Classification society DNV has joined a working group aiming to develop a technical reference (TR) for bunkering of methanol for Singapore, the world’s largest bunkering centre.
DNV announced at Singapore Maritime Week that it has joined the multi-stakeholder working group on methanol bunkering led by the Standards Development Organization at the Singapore Chemical Industry Council (SCIC-SDO).
The SCIC, which was appointed as the standards development organization by Enterprise Singapore, formed the Working Group on Standard Development for Methanol Bunkering in consultation with the Maritime and Port Authority of Singapore (MPA).
The working group includes government authorities, bunker suppliers, bunker boat operators, engine manufacturers, testing and certification bodies, shipowners and operators, terminal operators and classification societies such as DNV.
The technical reference (TR) that the group is developing will cover the custody transfer requirements (quantity and quality) for the supply of methanol as bunker fuel. It will examine all aspects of bunkering, from bunker tankers to receiving vessels, examining the operational and safety requirements for bunkering methanol, as well as crew training and competence.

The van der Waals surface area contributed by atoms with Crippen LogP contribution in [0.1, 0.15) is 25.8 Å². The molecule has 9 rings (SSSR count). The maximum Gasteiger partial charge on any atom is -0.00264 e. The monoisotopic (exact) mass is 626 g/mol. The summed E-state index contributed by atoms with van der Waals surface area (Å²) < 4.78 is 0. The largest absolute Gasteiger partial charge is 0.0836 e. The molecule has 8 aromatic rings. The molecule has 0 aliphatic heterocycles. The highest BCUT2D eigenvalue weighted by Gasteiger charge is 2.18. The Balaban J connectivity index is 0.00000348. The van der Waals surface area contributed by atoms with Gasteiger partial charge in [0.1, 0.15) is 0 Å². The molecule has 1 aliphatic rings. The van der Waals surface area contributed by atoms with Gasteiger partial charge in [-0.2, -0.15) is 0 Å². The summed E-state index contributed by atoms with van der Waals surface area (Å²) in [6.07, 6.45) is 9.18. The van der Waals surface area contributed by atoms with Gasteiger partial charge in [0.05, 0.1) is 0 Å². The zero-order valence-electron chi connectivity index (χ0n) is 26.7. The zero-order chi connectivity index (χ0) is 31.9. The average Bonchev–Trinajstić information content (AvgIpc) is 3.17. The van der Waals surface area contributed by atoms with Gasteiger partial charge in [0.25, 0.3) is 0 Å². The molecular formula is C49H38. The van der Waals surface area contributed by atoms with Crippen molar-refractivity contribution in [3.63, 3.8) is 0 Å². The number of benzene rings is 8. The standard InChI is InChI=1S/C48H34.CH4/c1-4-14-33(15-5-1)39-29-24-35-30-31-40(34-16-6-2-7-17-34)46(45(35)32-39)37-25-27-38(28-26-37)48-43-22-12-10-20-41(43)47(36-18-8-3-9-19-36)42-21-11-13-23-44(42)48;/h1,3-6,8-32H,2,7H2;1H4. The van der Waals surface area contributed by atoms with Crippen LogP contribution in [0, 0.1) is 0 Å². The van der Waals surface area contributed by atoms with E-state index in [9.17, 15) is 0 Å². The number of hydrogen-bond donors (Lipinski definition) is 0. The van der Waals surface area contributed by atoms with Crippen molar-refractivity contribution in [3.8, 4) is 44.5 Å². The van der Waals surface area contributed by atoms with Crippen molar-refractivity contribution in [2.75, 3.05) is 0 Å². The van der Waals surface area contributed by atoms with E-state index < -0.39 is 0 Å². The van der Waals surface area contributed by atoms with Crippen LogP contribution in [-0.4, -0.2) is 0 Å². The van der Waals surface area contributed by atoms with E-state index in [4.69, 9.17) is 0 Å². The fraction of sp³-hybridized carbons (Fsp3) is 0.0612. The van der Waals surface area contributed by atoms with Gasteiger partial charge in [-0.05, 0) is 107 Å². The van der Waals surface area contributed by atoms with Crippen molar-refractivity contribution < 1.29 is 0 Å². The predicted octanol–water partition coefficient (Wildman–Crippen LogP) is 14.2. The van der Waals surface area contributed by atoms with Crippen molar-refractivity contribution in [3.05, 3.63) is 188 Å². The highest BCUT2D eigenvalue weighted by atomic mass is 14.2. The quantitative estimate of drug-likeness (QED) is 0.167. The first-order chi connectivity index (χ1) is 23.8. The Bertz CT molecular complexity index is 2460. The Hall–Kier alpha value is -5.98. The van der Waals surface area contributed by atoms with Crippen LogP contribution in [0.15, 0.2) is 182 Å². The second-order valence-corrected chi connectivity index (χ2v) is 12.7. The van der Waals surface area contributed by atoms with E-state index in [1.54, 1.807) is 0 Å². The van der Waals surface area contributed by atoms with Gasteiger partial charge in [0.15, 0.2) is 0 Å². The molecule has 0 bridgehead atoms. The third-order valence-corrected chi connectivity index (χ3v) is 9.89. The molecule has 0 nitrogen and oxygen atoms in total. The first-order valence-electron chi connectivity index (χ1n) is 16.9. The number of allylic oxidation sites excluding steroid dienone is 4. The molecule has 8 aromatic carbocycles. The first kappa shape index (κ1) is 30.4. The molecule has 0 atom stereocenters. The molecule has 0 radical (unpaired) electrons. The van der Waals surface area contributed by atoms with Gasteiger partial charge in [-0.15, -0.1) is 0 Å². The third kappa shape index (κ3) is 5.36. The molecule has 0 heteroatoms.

“Initiatives like the working group set up by SCIC-SDO are essential as the energy transition accelerates and the maritime industry moves towards a multi-fuel future”said Cristina Saenz de Santa Maria, Regional Manager South East Asia, Pacific & India at DNV Maritime.
“For methanol and other alternative fuels to continue to gain traction in shipping, we need to build trust and encourage wider adoption. This can only be achieved through standards that increase security while providing a comprehensive and practical framework for all stakeholders. At DNV we have worked with our customers on alternative fuels to improve the sustainability of their operations for many years and are very proud to be included in the Standards Working Group.”
The announcement of the development of the TR comes with record-breaking orders for ships that can use alternative fuels. DNV’s Alternative Fuels Insight (AFI) platform, which tracks orders and bunker locations for alternative fuels, recorded orders for 35 methanol-powered ships in 2022 – more than the 26 ships currently in service. Also for LNG, the most popular alternative fuel to date, the newbuilding orders in 2021 and 2022 will more than double the fleet in use at the time of delivery.